Light As Space: Marina Adams, Joanne Greenbaum, & Anne Truitt


MARUANI MERCIER is honored to present Light As Space featuring the work of three American artists: Marina Adams, Joanne Greenbaum, and Anne Truitt. This is the second group show organized for the gallery by New York-based curator Raymond Foye, who explains, “Contemporary art is inextricably linked to context and precedence. One of the pleasures of a group show is examining the connections, influences, and reverberations of artistic circumstances.” The title of the exhibition is taken from Anne Truitt’s description of her work, with its connotations of luminosity, colour, and volume.


Marina Adams (b. 1960) synthesizes a wide range of influences in her work, from music to architecture to textiles. Although working in a non-figurative mode, physicality and movement are integral to her work. While Adams achieves great lyricism, every painting is nonetheless a record of a struggle, calling to mind the work of Joan Mitchell and late de Kooning—often cited by Adams as important influences. The artist’s strong commitment to the important social role of art in furthering progressive values remains a fundamental inspiration, and integral to her notion of artistic expression. Marina Adams’s work was first exhibited by MARUANI MERCIER in Brussels in 2022 in a group exhibition curated by Raymond Foye (Structuring Light: Marina Adams, Paul Mogensen, & Joanna Pousette-Dart).


Joanne Greenbaum (b. 1953) has been an important painter in the lineage of the New York School, a tradition of studio-based painting where the work is the result of direct engagement with self, authenticity, and human existence. “To me, painting is limitless; I don’t need to ironically quote modernist styles or modes of abstraction,” Greenbaum has said. Born in New York City, Greenbaum spent her teenage years in the galleries of the Museum of Modern Art, drawn to the work of Picasso, Matisse, and Sonia Delaunay. About her work Raymond Foye has noted, “Energy, integrity, and rebellion are essential to Joanne Greenbaum’s paintings, which always confront the viewer with a difficult and restless beauty.”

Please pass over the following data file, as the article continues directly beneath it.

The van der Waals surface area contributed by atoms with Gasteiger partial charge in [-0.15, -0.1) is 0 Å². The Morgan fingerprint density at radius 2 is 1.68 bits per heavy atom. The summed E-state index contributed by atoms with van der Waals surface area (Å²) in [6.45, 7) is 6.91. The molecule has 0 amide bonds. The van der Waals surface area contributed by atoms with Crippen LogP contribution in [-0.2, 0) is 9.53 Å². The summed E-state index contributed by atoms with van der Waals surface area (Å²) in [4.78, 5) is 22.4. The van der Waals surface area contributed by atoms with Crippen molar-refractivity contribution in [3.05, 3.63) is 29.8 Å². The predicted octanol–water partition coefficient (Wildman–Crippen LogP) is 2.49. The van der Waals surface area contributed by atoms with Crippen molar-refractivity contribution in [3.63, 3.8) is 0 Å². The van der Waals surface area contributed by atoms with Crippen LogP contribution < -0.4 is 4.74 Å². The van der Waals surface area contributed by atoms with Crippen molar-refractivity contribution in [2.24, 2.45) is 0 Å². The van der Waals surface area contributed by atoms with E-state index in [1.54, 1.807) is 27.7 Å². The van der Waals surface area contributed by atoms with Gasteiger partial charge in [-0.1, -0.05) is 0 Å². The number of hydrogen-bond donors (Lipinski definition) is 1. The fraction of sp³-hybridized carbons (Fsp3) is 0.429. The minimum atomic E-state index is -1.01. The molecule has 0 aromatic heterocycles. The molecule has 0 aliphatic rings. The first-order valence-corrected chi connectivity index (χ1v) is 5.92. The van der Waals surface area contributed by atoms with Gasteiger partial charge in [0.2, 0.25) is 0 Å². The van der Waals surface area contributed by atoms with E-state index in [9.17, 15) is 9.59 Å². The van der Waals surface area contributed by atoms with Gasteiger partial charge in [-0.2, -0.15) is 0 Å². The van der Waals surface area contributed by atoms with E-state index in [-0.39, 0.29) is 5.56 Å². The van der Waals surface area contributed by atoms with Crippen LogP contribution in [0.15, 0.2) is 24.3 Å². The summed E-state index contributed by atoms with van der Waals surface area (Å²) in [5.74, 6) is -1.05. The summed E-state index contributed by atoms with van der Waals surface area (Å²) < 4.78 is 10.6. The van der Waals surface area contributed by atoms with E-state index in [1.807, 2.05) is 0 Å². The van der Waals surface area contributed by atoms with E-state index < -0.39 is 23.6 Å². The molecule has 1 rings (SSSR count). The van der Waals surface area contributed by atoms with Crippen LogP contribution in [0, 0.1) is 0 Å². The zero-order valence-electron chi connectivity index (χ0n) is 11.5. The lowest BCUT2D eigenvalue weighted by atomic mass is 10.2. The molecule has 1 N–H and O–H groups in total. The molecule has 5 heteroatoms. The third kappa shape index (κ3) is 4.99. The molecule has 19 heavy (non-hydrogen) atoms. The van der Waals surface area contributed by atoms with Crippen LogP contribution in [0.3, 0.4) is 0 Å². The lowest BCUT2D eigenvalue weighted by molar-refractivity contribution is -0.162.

Anne Truitt (b. 1921- d. 2004) was an American sculptor whose work bridges color field and minimalism, while belonging to neither. Truitt’s sensibility drew from disparate sources: her friendship with Clement Greenberg and Kenneth Noland, her love of Marcel Proust, and three years in Japan (where her husband served with the U.S. Department of State). She exhibited at the Andre Emmerich Gallery and was the subject of a retrospective at the Whitney Museum of American Art, Anne Truitt: Sculpture and Drawings, 1961—1973 (December 19, 1973—January 27, 1974). In recent years her work has been exhibited at the Matthew Marks Gallery in New York and Los Angeles, the National Gallery of Art in Washington D.C., and Dia Beacon. Today she is recognized, along with Agnes Martin, as a pioneering and independent spirit in abstract art in the twentieth century. Truitt’s penetrating intellect is documented in Always Reaching: The Selected Writings of Anne Truitt, edited by Alexandra Truitt (2023: Yale University Press), and four volumes of journals and daybooks. The artists in this show remind us that the values of freedom begin on the most personal level; they also remind us that developing a personal aesthetic and insisting on its legitimate place in the world is part of the struggle of the artist. Each of these artists have found a way to harmonize colour, light and structure into complex visual music that resonates across time.


A public opening will take place on August 3rd, 2024 as part of Nuit de Zoute in Knokke.